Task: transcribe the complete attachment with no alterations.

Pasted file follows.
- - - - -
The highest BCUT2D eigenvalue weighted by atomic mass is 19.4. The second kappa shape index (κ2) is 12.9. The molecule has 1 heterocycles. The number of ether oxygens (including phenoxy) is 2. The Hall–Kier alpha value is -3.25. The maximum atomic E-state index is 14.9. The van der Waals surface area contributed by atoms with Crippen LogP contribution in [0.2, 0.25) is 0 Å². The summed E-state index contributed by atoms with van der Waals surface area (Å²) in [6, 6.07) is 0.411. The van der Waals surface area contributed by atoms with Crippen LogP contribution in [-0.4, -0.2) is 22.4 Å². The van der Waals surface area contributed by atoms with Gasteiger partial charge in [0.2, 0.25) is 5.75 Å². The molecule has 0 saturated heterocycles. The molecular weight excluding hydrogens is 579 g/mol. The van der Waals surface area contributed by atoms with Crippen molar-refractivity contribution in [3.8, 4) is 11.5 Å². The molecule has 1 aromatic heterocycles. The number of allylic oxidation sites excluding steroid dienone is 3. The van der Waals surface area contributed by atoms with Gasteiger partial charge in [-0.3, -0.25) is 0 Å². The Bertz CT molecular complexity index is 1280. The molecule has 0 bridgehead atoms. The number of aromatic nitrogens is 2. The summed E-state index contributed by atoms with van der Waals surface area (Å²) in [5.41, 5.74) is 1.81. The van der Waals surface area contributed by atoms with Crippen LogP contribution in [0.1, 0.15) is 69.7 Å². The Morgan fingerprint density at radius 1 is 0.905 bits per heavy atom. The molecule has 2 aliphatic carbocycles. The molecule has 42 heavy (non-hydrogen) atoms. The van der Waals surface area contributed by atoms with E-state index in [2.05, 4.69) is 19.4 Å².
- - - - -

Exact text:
The highest BCUT2D eigenvalue weighted by atomic mass is 19.4. The second kappa shape index (κ2) is 12.9. The molecule has 1 heterocycles. The number of ether oxygens (including phenoxy) is 2. The Hall–Kier alpha value is -3.25. The maximum atomic E-state index is 14.9. The van der Waals surface area contributed by atoms with Crippen LogP contribution in [0.2, 0.25) is 0 Å². The summed E-state index contributed by atoms with van der Waals surface area (Å²) in [6, 6.07) is 0.411. The van der Waals surface area contributed by atoms with Crippen LogP contribution in [-0.4, -0.2) is 22.4 Å². The van der Waals surface area contributed by atoms with Gasteiger partial charge in [0.2, 0.25) is 5.75 Å². The molecule has 0 saturated heterocycles. The molecular weight excluding hydrogens is 579 g/mol. The van der Waals surface area contributed by atoms with Crippen molar-refractivity contribution in [3.8, 4) is 11.5 Å². The molecule has 1 aromatic heterocycles. The number of allylic oxidation sites excluding steroid dienone is 3. The van der Waals surface area contributed by atoms with Gasteiger partial charge in [-0.3, -0.25) is 0 Å². The Bertz CT molecular complexity index is 1280. The molecule has 0 bridgehead atoms. The number of aromatic nitrogens is 2. The summed E-state index contributed by atoms with van der Waals surface area (Å²) in [5.41, 5.74) is 1.81. The van der Waals surface area contributed by atoms with Crippen LogP contribution in [0.1, 0.15) is 69.7 Å². The Morgan fingerprint density at radius 1 is 0.905 bits per heavy atom. The molecule has 2 aliphatic carbocycles. The molecule has 42 heavy (non-hydrogen) atoms. The van der Waals surface area contributed by atoms with E-state index in [2.05, 4.69) is 19.4 Å².